We were in middle of a history class, when we had visitors. I think it was the regulars — Rochel, Susan, Tova, and a few others. They came in with the pipes. Rabbi Rabinowitz was the only faculty member who smoked a pipe, and these “bazaar helpers” wanted him to help them price the merchandise. (I always marveled at how these girls always managed to get out of class to “help.” I, unfortunately, never mastered the art of getting excused from class.)
That day, we’d been warned that a delegation of important politicians and donors would be visiting the school, and Rabbi Garber would be taking them around into the classrooms. So, before the pipes were dumped on the desk, a lookout was posted in the corridor to let us know when Rabbi Garber would arrive in our part of the building.
The pricing began, and as for the class, we didn’t mind one bit. Books were closed; desks were turned in all directions, and we gathered in clusters. Hair was styled, nails examined, social lives overturned; even some homework was fit in.
Suddenly, the comfortable hum in the classroom was broken by the appearance of the lookout, who yelled, “They’re here!” The dignitaries were about to open the door to our classroom.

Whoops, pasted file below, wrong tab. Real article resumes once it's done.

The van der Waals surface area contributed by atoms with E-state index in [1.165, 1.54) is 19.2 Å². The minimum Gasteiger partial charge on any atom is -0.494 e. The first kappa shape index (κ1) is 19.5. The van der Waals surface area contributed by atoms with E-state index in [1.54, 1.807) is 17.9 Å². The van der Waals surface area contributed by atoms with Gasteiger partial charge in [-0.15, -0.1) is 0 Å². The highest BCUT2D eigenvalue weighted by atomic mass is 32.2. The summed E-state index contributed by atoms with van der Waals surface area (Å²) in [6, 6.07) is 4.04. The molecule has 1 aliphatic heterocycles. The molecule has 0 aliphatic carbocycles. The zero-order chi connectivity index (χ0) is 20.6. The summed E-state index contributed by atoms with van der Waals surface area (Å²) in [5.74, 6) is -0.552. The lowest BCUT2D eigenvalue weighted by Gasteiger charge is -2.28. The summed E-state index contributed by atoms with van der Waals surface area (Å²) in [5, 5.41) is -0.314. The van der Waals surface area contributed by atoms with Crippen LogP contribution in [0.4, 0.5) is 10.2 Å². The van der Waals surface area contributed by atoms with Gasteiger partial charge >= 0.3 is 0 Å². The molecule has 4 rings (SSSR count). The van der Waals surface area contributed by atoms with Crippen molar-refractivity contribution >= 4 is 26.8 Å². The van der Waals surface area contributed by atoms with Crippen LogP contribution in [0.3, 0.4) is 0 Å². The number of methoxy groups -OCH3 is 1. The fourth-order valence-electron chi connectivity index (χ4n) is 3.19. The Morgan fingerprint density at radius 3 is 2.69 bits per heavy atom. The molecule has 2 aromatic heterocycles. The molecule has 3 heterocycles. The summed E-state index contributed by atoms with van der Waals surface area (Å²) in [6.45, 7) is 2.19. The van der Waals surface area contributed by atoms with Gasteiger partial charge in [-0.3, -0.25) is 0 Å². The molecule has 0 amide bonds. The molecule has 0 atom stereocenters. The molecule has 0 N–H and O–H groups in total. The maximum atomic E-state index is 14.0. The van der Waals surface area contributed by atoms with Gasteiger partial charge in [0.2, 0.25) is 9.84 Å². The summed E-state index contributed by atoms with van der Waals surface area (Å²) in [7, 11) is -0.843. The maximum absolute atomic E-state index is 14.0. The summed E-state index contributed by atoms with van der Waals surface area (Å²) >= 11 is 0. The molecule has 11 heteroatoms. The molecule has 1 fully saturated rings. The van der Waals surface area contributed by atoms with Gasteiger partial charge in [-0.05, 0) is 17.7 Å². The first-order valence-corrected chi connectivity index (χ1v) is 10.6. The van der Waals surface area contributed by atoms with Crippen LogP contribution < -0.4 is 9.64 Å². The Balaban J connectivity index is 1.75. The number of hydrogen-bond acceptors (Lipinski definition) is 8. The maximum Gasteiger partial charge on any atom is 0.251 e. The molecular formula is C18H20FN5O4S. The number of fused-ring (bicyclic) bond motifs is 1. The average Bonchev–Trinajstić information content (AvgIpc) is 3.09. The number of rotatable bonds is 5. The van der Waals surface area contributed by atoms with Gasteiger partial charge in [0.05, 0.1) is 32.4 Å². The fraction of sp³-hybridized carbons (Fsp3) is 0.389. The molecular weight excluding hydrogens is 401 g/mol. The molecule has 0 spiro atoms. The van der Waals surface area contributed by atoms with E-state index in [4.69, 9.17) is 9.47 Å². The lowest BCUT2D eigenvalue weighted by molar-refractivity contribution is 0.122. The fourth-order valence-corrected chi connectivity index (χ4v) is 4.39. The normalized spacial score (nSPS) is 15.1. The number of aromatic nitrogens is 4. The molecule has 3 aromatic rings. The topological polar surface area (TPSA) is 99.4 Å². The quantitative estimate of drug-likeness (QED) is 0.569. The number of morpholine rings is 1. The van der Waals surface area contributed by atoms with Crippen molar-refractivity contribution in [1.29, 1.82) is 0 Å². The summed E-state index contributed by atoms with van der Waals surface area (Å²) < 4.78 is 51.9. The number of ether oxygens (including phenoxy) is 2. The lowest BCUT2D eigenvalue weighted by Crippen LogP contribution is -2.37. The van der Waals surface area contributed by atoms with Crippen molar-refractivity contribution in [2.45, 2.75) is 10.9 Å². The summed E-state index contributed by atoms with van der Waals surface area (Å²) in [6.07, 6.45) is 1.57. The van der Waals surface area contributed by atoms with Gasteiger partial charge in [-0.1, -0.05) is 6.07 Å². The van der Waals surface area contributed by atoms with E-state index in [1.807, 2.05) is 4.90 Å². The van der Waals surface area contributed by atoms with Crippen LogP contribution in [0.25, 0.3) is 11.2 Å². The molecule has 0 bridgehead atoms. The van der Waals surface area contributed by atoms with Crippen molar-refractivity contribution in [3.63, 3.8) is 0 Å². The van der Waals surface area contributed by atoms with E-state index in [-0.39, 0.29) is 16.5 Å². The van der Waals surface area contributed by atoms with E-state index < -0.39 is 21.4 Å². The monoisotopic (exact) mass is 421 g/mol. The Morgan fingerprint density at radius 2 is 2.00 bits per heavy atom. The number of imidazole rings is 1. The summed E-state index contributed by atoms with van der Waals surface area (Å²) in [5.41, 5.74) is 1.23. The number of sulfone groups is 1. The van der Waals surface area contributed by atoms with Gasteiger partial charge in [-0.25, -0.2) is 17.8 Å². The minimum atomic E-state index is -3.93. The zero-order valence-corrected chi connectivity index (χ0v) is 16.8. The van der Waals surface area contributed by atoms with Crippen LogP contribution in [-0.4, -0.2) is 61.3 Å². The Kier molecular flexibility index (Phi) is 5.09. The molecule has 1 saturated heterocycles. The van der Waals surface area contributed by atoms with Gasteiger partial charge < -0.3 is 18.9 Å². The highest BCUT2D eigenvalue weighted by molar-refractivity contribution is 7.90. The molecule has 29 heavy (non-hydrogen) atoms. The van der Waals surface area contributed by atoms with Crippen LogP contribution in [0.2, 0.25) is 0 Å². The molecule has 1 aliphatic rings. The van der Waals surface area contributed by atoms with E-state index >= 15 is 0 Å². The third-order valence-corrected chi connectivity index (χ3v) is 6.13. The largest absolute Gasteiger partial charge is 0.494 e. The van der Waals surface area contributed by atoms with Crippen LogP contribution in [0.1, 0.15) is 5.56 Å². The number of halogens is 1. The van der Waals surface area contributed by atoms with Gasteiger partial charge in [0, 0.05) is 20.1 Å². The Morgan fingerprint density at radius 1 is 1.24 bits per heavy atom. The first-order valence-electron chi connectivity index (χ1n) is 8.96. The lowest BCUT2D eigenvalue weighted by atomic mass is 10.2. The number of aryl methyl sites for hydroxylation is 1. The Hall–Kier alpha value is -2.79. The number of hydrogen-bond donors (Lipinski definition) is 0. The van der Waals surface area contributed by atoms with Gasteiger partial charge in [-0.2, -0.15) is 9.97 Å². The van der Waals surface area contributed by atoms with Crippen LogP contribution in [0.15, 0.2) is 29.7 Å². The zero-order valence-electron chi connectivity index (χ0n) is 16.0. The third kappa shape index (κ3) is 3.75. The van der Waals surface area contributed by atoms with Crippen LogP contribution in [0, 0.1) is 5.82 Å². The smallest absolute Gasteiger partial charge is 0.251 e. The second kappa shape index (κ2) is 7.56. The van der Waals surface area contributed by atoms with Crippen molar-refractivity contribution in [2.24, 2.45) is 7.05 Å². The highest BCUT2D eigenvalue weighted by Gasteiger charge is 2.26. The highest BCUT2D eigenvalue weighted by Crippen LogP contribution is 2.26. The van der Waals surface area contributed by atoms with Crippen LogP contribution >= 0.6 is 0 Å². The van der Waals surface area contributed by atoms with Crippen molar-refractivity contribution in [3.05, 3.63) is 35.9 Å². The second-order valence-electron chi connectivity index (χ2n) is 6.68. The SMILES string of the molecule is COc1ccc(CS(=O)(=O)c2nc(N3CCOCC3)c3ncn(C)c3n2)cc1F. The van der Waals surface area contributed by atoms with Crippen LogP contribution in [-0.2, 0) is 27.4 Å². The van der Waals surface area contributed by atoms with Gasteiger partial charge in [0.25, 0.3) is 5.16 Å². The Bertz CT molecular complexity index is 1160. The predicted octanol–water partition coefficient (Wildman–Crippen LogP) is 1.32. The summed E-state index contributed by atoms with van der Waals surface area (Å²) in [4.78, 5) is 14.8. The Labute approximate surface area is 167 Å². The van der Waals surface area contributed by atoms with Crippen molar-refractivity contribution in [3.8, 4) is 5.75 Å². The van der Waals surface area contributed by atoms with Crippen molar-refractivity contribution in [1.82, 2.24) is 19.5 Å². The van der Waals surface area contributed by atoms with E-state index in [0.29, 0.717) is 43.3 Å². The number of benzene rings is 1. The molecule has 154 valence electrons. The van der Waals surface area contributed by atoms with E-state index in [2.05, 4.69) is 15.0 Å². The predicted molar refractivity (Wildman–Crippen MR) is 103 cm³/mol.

In about five seconds, the pipes were thrown under the desk, the visiting girls disappeared into the closets, and everyone turned her desk to face forward with just enough time to open the history textbook to a random page.
We all looked a little dazed as a smiling Rabbi Garber stood with his guests in front of the class to observe us in action. There was only stunned silence. And then, Chana Rivka, with her big blue eyes and angelic expression, raised her hand. When she was called on, she asked very matter-of-factly,” Rabbi Rabinowitz, can I answer the next question?”
What question? Rabbi Rabinowitz was at a momentary loss, but collected himself sufficiently to give her the go ahead. She read one of the questions in back of the chapter we were studying and answered it with aplomb. The VIPs beamed their approval and left the room.
As soon as the door closed behind them, we exploded. Tears ran down our cheeks, and the room shook with laughter. I can’t remember ever laughing so hard. The sound must have reverberated in the hall, and we wondered what did our departing guests thought when they heard us.
As I think back to those high school days, I’m reminded of the time I sat on the subway with a group of elderly ladies. When they arrived at their stop, one of them called out, “Girls, we get off here.” I thought it was funny to refer to white-haired matrons as girls.
Now that I, too, am a senior citizen, I understand that youthful friendships are sometimes frozen in time and that our memories contain the unaltered images of our high school days. Those were wonderful years and I was privileged to share them with exceptional girls and some remarkable teachers. Looking back, I see the power of the past. Decades after the laughter dies down, it can come back as a memory that still brings a smile.
(Originally featured in Family First, Issue 808)